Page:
Tuesday’s RNC theme is “Make America Work Again.” But, if you look at the night’s speakers, it’s not really about the American economy: It’s about Donald Trump’s record as a businessman.
That the night would be loaded with people speaking about their personal experiences with Trump the businessman is not especially surprising: Conventions are about humanizing candidates and that means that they inevitably feature people who can attest to the personal character of the nominee. The problem with the slate of “Make America Work Again” speakers is that, like the majority of the speakers at the 2016 RNC, they’re mostly fourth and fifth-rate people few Americans have ever heard of. This is not a terrible thing at face value, except for the fact that, without any political experience to speak of, Trump’s claim that he is an expert negotiator and businessman is a central part of his argument to be president: He claims that the skills that have made him successful will make an America successful as well.
Unfortunately for Trump, the people who are speaking on behalf of his business acumen are inadvertently making the argument that he is not as successful as he repeatedly says he is. UFC president Dana White is probably the biggest star on the program, and his sport was considered to be a barbaric backwater for years. He just got a big payday, but his claim that Trump was helping the UFC in its infancy is odd. Professional golfer Natalie Gulbis was on The Apprentice but does not appear to be in business. (She’s ranked 492nd in the LPGA.) No one has heard of Andy Wist—he owns a waterproofing business and, though he seems like a fairly nice guy, he doesn’t quite bolster Trump’s billionaire image. Kerry Woolard runs Trump Winery, which is owned by Donald Trump.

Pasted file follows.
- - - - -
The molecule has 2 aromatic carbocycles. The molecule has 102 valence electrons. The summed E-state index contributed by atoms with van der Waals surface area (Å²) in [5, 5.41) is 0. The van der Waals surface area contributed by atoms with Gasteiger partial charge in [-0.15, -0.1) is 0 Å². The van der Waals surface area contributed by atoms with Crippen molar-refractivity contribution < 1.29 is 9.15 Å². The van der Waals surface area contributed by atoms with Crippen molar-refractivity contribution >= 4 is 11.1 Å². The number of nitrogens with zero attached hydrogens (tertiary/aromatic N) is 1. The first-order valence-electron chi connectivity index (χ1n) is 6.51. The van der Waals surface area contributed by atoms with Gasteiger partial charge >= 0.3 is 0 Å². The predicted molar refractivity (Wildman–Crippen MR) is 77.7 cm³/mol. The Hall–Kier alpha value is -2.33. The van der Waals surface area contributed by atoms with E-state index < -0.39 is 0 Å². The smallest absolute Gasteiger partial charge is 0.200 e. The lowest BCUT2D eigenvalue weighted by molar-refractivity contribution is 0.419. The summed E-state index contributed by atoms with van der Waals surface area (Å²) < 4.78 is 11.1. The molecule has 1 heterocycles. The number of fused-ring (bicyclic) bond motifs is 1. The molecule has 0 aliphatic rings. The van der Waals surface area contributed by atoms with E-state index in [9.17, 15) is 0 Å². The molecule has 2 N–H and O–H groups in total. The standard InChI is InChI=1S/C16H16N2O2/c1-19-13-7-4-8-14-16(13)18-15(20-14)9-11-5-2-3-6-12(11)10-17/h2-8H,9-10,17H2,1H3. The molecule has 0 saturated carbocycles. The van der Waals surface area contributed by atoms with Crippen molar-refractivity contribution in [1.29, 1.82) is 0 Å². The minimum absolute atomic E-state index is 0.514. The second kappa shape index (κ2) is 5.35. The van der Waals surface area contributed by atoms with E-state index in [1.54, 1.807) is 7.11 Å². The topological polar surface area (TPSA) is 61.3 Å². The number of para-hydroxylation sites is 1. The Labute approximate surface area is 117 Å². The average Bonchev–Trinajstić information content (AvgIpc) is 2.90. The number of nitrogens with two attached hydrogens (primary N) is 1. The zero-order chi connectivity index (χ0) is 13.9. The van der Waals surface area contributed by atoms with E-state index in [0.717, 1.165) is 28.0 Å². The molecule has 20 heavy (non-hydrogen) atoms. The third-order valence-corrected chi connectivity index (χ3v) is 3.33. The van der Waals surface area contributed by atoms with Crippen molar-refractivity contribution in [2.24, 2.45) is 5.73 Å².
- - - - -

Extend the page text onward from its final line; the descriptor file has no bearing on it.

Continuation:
No one knows what Trump’s real net worth is, and I suspect that voters don’t care. But if the speakers at tonight’s RNC are any indication, it’s much lower than Trump says it is.